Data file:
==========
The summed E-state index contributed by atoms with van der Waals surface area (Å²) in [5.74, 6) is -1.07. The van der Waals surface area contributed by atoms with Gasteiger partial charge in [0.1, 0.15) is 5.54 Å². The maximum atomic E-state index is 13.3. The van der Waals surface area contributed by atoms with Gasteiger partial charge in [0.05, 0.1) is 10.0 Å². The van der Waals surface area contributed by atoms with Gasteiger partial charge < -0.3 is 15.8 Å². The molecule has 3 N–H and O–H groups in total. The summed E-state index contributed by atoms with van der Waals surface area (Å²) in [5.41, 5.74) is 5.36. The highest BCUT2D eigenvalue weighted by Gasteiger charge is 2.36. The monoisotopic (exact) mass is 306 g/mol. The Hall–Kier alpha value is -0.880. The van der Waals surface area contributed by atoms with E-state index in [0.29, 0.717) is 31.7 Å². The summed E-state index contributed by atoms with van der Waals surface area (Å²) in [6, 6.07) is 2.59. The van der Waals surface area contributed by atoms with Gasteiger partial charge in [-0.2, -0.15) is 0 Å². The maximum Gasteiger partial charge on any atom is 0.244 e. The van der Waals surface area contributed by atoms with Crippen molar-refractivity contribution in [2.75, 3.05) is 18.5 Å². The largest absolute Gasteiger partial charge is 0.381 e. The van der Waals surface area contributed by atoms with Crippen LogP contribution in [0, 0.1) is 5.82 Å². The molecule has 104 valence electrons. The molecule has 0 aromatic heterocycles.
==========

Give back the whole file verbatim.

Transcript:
The summed E-state index contributed by atoms with van der Waals surface area (Å²) in [5.74, 6) is -1.07. The van der Waals surface area contributed by atoms with Gasteiger partial charge in [0.1, 0.15) is 5.54 Å². The maximum atomic E-state index is 13.3. The van der Waals surface area contributed by atoms with Gasteiger partial charge in [0.05, 0.1) is 10.0 Å². The van der Waals surface area contributed by atoms with Gasteiger partial charge < -0.3 is 15.8 Å². The molecule has 3 N–H and O–H groups in total. The summed E-state index contributed by atoms with van der Waals surface area (Å²) in [5.41, 5.74) is 5.36. The highest BCUT2D eigenvalue weighted by Gasteiger charge is 2.36. The monoisotopic (exact) mass is 306 g/mol. The Hall–Kier alpha value is -0.880. The van der Waals surface area contributed by atoms with E-state index in [0.29, 0.717) is 31.7 Å². The summed E-state index contributed by atoms with van der Waals surface area (Å²) in [6, 6.07) is 2.59. The van der Waals surface area contributed by atoms with Gasteiger partial charge in [-0.2, -0.15) is 0 Å². The maximum Gasteiger partial charge on any atom is 0.244 e. The van der Waals surface area contributed by atoms with Crippen molar-refractivity contribution in [2.75, 3.05) is 18.5 Å². The largest absolute Gasteiger partial charge is 0.381 e. The van der Waals surface area contributed by atoms with Crippen LogP contribution in [0, 0.1) is 5.82 Å². The molecule has 104 valence electrons. The molecule has 0 aromatic heterocycles.